Posted by Jonathan Maus (Publisher/Editor) on January 14th, 2009 at 11:47 pm
What would this law do?
This law would make it legal for bicyclists to treat stop signs like yield signs. A cyclist approaching an intersection controlled by a stop sign, would be permitted to roll through the stop sign after yielding the right of way if there are other vehicles at the intersection.
Would cars have to stop and wait for bicyclists?
No, this law change would allow a cyclist to slowly approach the intersection and proceed only if the intersection was clear and it was safe to continue. The law does not grant a cyclist permission to take the right of way from another vehicle.
Why is it called “Idaho-Style”?
In 1982, the Idaho legislature passed a law that allowed bicyclists to treat stop signs as yield and not always come to a complete stop.
Is it legal anywhere else?
Idaho is the only state with this law, but several other state, including California and Montana, are considering it.
Why is stopping at a stop sign so hard for bicyclists?
While bicycling is fun and good for you, it does require some physical effort, and stopping and starting are when the most effort is required. Starting and stopping reduces the efficiency of cycling and is a deterrent to many people.
Why would we model ourselves after Idaho? Isn’t it a much smaller state with smaller cities?
While Idaho has a smaller population, if Boise were a city in Oregon, it would be the second largest in the state.
What if I feel safer stopping at all stop signs?
Nothing in the law would require you to roll through stop signs. If that is your preferred practice, then you can keep on doing it.
What about high volume intersections or ones with bad sight lines?
The law as proposed would allow cities to designate certain intersections as requiring a complete stop for bicyclists. Cities can make those decisions on a case-by-case basis.
Won’t this be a burden for law enforcement?
Law enforcement would be freed from conducting enforcement actions on low volume residential streets and focus more of their limited resources on high-risk intersections.
Why should bicyclists get special rights?
Operating a bicycle is different than operating a car. Bicyclists have heightened awareness both visually and audibly. Furthermore, stop signs create an increased physical burden on cyclists. Consider this from an article in Access Magazine titled “Why Bicyclists Hate Stop Signs”:
“…on a street with a stop sign every 300 feet, calculations predict that the average speed of a 150 pound rider putting out 100 watts of power will diminish by about 40 percent. If the bicyclist wants to maintain her average speed of 12.5 miles per hour, while still coming to a complete stop at each sign, she has to increase her power output to almost 500 watts. This is well beyond the ability of all but the most fit cyclists.”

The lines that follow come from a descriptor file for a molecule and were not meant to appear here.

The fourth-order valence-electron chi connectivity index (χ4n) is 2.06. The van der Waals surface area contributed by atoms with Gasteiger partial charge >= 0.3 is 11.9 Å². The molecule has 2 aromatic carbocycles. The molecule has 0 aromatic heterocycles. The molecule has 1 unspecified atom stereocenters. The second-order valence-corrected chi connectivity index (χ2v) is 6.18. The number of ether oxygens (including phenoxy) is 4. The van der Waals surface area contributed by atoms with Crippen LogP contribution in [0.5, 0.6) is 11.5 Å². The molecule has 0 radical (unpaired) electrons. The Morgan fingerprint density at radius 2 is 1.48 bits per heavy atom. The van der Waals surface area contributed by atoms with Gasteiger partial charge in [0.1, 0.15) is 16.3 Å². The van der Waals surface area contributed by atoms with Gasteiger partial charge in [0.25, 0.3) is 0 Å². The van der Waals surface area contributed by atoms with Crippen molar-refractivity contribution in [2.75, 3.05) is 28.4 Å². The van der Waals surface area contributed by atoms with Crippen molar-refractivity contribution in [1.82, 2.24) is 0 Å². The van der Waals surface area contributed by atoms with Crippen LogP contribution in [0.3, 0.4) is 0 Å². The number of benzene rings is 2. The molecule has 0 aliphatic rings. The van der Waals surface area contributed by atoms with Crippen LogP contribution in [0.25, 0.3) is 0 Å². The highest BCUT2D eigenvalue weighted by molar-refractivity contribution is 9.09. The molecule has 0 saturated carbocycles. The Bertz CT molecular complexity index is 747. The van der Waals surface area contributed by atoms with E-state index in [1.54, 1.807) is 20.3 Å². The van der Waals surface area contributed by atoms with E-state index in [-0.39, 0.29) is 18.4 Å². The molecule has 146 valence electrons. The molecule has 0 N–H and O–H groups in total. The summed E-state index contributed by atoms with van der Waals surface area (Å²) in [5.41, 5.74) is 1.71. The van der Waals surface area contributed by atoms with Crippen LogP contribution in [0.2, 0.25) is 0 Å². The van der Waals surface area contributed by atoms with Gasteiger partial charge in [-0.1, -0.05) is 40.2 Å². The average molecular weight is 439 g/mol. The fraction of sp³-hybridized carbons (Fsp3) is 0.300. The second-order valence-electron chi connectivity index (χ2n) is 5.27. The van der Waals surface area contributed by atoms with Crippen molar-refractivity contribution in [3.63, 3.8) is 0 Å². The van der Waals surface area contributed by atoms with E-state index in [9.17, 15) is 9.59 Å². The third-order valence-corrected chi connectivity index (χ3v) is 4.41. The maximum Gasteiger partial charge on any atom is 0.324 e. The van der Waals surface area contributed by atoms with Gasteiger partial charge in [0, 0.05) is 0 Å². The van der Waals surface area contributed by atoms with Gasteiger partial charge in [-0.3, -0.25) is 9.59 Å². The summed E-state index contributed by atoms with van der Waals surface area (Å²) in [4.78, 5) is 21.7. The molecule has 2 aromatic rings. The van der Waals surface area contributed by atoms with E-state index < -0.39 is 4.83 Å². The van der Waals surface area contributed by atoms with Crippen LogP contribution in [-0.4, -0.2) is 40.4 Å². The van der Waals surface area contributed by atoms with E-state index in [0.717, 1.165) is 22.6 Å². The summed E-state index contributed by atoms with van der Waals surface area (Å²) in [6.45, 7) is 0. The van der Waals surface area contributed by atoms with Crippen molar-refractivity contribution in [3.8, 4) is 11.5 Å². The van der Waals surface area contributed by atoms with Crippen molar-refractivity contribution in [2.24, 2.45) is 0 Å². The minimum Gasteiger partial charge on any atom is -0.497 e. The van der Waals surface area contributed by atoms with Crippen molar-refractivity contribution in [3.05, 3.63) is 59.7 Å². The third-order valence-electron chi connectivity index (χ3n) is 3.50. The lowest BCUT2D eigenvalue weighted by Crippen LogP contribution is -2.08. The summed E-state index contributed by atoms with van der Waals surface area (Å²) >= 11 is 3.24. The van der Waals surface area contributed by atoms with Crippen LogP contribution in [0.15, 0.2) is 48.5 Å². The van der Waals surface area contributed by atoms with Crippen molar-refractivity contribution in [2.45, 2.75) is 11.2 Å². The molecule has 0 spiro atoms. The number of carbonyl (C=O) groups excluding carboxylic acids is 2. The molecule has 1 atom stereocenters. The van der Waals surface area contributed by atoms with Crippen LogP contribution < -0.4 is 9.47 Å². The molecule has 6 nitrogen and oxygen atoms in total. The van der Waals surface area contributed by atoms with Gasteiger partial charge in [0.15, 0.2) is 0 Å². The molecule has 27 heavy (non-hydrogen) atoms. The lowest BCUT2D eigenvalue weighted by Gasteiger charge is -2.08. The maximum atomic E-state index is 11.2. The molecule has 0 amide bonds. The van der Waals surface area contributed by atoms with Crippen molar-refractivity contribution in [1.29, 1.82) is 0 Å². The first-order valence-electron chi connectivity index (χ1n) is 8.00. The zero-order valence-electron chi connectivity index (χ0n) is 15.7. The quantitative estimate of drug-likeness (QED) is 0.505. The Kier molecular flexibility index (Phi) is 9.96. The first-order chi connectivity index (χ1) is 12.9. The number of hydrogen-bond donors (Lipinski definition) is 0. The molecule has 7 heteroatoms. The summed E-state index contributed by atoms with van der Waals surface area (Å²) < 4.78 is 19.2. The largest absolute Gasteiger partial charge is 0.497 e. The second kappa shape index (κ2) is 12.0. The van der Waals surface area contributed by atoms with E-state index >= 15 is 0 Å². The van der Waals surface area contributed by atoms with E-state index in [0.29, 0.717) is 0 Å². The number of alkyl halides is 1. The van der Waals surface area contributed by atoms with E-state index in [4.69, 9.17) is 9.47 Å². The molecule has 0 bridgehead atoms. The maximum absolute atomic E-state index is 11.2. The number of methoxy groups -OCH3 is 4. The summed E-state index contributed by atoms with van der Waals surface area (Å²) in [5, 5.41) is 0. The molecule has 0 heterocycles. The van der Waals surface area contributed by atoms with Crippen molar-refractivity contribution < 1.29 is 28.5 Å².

Won’t this just further anger motorists?
While some folks may always view cyclists negatively, changing the law would eliminate the argument that cyclists are always breaking the law when they are actually acting in a very rational manner.
Aren’t there some cyclists that think this is a bad idea?
Many vehicular cyclists are concerned about laws that differentiate between bicycles and other vehicles. They believe that traffic laws should be applied equally to all road users, regardless of their mode of transportation. However, the differences between bicycles and motor vehicles are inescapable. Oregon law already accommodates some of those differences–bicyclists may ride on the sidewalk, bicyclists must ride in the bike lane if one is available and motor vehicles are not permitted to do so, …. The proposed Idaho Stops bill recognizes the differences in vehicle mass and acceleration and the greater vision and ability to hear that bicyclists have.
Why not just get the police to stop enforcing the law?
The police cannot simply stop enforcing a law on the books. They may have to prioritize certain enforcement actions, but the law is still the law.
Won’t this send the wrong message? To children?
No, this will send the message that a perfectly safe and rational action is legal. The overwhelming majority of bicyclists already roll through stop signs and do so completely safely. If a law is on the books and it doesn’t make sense, it sends the message that lawbreaking is acceptable behavior. That is the wrong message to send to children especially.
Why not apply this to motorists as well?
Stop signs must apply to motorists because their vehicles pose a much greater threat to bicyclists, pedestrians and other motorists.
Why not apply this to stop lights?
Stop lights pose a very different situation due to higher volumes and speeds.
Are there more bicycle crashes in Idaho?
No, their rates are comparable to all other states.